Looking at Company Financial Statements and Ratios: The Income Statement

When you are looking to invest in individual stocks, it makes sense to look at the company’s financial statements (or at least the company profiles on Yahoo! Finance and Morningstar). This series “Looking at Company Financial Statements and Ratios” tries to break down some of the things you should look at to help understand how the company is doing and whether it is priced fairly. Last time, we looked at the balance sheet. This week, we’re going to look at the basics of the income statement.

The Income Statement

An income statement is the total of a company’s total income and expenses over a given period of time. Once all revenues are added and all expenses subtracted, the statement reaches net income or profit for the period. Usually the period is for a fiscal year or quarter, but companies may also use monthly and year to date statements to track their performance. Other terms used are the profit and loss statement, statement of operations, and the statement of revenue and expense. When the news media starts talking about “earnings” for a company, they are talking about the results of the income statement.

Income statements are broken into operating and non-operating sections. The operating section deals with a business’s core activities; the non-operating section deals with activities that are incidental to the company’s main activities. So if you have a restaurant, food and labor expenses would be found in the operating section. Interest earned on the bank balance would be considered non-operating.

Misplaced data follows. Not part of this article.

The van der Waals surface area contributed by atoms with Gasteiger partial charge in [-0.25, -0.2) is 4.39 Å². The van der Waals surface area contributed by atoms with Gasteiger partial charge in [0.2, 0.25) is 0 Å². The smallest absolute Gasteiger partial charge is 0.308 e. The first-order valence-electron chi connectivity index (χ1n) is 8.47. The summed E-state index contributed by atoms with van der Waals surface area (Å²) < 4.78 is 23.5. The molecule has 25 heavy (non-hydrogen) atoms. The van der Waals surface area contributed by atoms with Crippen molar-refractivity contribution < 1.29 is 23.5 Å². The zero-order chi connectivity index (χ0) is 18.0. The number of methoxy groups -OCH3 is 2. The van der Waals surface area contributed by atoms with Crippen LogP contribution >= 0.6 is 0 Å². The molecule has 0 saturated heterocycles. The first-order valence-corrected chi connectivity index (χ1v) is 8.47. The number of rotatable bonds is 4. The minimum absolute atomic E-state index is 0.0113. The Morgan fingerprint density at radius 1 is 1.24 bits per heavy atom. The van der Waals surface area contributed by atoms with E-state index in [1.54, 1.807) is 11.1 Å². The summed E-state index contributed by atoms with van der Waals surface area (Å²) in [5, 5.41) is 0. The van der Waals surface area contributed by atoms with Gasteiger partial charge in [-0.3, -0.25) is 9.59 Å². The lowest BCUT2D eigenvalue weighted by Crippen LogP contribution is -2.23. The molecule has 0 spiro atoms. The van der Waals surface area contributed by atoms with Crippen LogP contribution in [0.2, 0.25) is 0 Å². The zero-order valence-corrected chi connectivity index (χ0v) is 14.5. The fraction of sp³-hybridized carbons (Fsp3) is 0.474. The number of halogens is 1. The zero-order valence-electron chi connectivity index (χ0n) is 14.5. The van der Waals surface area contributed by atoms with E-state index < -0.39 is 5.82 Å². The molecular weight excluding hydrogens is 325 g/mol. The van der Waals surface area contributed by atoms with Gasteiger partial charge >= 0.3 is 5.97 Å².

Net Sales, Cost of Sales and Gross Profit

The number at the top of the income statement is the net sales or revenue. This is the amount of income a company received for its core function. On the income statement, most companies report this as one number. You can often find additional information about revenues of particular business lines or geographic regions in the supporting statements. If you are looking at a company’s income statements, start with the net sales. Are sales growing, maintaining their level, or declining? Are they on an even or uneven path? What factors seem to be driving sales?

The cost of sales refers to the cost to get or make the goods or services the company sells. This can include materials, labor and allocated overhead. Not every company will report a cost of sales.  If a company has cost of sales, they will also generate a gross profit. The percentage of sales left after cost of sales is called the gross margin. Lower cost of sales is better, as a company that can control the cost of sales has more money to cover other expenses. Some industries have lower cost of sales than others. Manufacturing companies will have much larger cost of sales than most service companies.